New Study May Have You Questioning Your Antibiotic-Free Beef

According to a new study published in "Science" magazine, some beef sold in the U.S. labeled "raised without antibiotics" may not actually be antibiotic-free.

With concerns about antibiotic use in livestock rising over the past several years, per Forbes, the raised without antibiotics (RWA) label issued by the United States Department of Agriculture (USDA) is meant to help shoppers navigate a crowded consumer landscape. Per the study, shoppers may choose RWA meat for personal or public-health reasons — but in either case, USDA labeling is considered a credible way to determine whether or not meat is antibiotic-free.

While consumers use USDA labels to guide their purchases, the study explains the USDA "does not require empirical antibiotic testing" to verify meat suppliers' claims. As a result, notes the study, there is potential to cheat the system for financial gain.

The study's findings

Per the study published in "Science," researchers investigated the urine of cattle at 33 RWA certified feedyards, all of which were part of a "No Antibiotics Ever" initiative. The good news: of the 38,219 cattle included in the study, 85% came from lots where researchers' tests yielded no positive results (meaning they didn't find any antibiotics present). The remaining 15%, however, showed less promising signs. 10% of cattle came from lots where tests for antibiotics yielded at least one positive result, and 5% came from lots where all samples came back positive.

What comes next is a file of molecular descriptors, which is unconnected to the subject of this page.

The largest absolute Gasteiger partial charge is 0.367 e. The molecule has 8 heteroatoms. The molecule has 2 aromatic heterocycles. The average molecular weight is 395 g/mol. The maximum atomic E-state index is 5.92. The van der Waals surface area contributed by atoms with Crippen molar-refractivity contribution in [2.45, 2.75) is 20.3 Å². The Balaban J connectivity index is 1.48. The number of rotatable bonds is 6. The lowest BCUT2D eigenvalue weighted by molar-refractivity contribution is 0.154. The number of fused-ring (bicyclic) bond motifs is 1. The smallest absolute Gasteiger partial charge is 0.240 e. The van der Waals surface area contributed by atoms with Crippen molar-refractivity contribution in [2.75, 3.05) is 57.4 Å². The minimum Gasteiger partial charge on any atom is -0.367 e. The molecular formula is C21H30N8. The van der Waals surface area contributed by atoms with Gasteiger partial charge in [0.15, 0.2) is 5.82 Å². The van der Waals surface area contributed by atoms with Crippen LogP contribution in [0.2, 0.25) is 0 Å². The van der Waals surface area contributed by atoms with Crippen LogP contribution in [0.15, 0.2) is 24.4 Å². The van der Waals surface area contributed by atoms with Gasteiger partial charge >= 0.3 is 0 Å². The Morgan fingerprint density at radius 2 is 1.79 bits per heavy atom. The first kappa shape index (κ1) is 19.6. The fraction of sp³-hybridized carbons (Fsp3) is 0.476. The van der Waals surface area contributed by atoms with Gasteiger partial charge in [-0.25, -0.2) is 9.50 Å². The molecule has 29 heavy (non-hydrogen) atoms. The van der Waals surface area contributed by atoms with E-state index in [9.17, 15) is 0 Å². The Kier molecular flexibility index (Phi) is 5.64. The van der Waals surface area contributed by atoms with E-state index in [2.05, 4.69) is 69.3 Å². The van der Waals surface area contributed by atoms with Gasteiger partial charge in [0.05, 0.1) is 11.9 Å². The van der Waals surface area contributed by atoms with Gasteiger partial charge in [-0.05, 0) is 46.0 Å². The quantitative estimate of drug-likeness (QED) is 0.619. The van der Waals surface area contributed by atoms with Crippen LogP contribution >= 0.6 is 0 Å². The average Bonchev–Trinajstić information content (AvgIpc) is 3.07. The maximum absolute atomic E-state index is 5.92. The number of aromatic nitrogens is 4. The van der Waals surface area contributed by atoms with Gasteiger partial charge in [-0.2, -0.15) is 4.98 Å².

From their findings, the researchers concluded that "a material portion of beef products currently being marketed with RWA labels is from cattle that were treated with antibiotics" — and that, as a result, asserted that the RWA label "lack[s] integrity." To solve the problem, the study suggests adopting reforms like more vigorous, continuous testing of RWA-labeled meat and increased transparency from producers. Otherwise, they believe consumers may lose their trust in the RWA label entirely.